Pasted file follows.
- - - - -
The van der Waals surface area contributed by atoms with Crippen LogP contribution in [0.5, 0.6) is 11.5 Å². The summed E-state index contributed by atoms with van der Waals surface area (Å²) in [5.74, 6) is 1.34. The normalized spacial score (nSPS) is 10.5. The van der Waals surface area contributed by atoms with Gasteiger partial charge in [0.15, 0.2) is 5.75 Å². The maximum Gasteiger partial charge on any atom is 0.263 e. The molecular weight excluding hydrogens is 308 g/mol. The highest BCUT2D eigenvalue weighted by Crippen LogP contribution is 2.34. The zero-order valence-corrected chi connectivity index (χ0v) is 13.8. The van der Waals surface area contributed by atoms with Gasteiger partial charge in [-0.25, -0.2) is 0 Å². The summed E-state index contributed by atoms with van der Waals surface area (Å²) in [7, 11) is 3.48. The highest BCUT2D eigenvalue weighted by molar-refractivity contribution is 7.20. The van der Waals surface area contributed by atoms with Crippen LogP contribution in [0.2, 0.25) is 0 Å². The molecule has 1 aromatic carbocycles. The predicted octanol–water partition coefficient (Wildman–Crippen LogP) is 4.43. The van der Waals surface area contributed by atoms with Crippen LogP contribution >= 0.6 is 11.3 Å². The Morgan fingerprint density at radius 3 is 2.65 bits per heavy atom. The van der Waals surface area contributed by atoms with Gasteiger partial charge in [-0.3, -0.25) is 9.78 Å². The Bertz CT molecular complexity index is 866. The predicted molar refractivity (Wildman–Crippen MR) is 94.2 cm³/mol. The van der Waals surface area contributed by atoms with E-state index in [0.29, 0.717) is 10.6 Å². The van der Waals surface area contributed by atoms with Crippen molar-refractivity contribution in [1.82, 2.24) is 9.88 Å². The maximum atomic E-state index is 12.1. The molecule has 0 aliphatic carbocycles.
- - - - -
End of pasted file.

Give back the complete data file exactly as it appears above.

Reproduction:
The van der Waals surface area contributed by atoms with Crippen LogP contribution in [0.5, 0.6) is 11.5 Å². The summed E-state index contributed by atoms with van der Waals surface area (Å²) in [5.74, 6) is 1.34. The normalized spacial score (nSPS) is 10.5. The van der Waals surface area contributed by atoms with Gasteiger partial charge in [0.15, 0.2) is 5.75 Å². The maximum Gasteiger partial charge on any atom is 0.263 e. The molecular weight excluding hydrogens is 308 g/mol. The highest BCUT2D eigenvalue weighted by Crippen LogP contribution is 2.34. The zero-order valence-corrected chi connectivity index (χ0v) is 13.8. The van der Waals surface area contributed by atoms with Gasteiger partial charge in [-0.25, -0.2) is 0 Å². The summed E-state index contributed by atoms with van der Waals surface area (Å²) in [7, 11) is 3.48. The highest BCUT2D eigenvalue weighted by molar-refractivity contribution is 7.20. The van der Waals surface area contributed by atoms with Crippen LogP contribution in [0.2, 0.25) is 0 Å². The molecule has 1 aromatic carbocycles. The predicted octanol–water partition coefficient (Wildman–Crippen LogP) is 4.43. The van der Waals surface area contributed by atoms with Crippen LogP contribution >= 0.6 is 11.3 Å². The Morgan fingerprint density at radius 3 is 2.65 bits per heavy atom. The van der Waals surface area contributed by atoms with Gasteiger partial charge in [-0.3, -0.25) is 9.78 Å². The Bertz CT molecular complexity index is 866. The predicted molar refractivity (Wildman–Crippen MR) is 94.2 cm³/mol. The van der Waals surface area contributed by atoms with E-state index in [0.29, 0.717) is 10.6 Å². The van der Waals surface area contributed by atoms with Crippen molar-refractivity contribution in [1.82, 2.24) is 9.88 Å². The maximum atomic E-state index is 12.1. The molecule has 0 aliphatic carbocycles.